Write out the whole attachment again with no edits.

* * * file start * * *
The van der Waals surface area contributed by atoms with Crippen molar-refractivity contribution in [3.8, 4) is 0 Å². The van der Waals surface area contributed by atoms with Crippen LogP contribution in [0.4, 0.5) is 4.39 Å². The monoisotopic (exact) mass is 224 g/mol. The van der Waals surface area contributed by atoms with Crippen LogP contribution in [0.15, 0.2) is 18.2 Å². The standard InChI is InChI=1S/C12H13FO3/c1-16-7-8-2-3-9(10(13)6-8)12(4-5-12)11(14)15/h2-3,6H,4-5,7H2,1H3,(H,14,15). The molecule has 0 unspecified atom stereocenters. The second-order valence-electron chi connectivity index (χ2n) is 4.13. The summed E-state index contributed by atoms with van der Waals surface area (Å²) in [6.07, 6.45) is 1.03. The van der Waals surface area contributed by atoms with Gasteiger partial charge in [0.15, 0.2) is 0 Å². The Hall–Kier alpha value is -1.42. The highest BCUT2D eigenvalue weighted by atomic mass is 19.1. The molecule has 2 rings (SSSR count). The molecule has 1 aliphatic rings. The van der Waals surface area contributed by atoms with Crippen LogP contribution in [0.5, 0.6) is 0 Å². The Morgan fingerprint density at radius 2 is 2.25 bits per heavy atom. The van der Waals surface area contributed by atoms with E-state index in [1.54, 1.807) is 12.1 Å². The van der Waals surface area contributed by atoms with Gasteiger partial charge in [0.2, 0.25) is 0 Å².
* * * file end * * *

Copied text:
The van der Waals surface area contributed by atoms with Crippen molar-refractivity contribution in [3.8, 4) is 0 Å². The van der Waals surface area contributed by atoms with Crippen LogP contribution in [0.4, 0.5) is 4.39 Å². The monoisotopic (exact) mass is 224 g/mol. The van der Waals surface area contributed by atoms with Crippen LogP contribution in [0.15, 0.2) is 18.2 Å². The standard InChI is InChI=1S/C12H13FO3/c1-16-7-8-2-3-9(10(13)6-8)12(4-5-12)11(14)15/h2-3,6H,4-5,7H2,1H3,(H,14,15). The molecule has 0 unspecified atom stereocenters. The second-order valence-electron chi connectivity index (χ2n) is 4.13. The summed E-state index contributed by atoms with van der Waals surface area (Å²) in [6.07, 6.45) is 1.03. The van der Waals surface area contributed by atoms with Gasteiger partial charge in [0.15, 0.2) is 0 Å². The Hall–Kier alpha value is -1.42. The highest BCUT2D eigenvalue weighted by atomic mass is 19.1. The molecule has 2 rings (SSSR count). The molecule has 1 aliphatic rings. The van der Waals surface area contributed by atoms with Crippen LogP contribution in [0.5, 0.6) is 0 Å². The Morgan fingerprint density at radius 2 is 2.25 bits per heavy atom. The van der Waals surface area contributed by atoms with E-state index in [1.54, 1.807) is 12.1 Å². The van der Waals surface area contributed by atoms with Gasteiger partial charge in [0.2, 0.25) is 0 Å².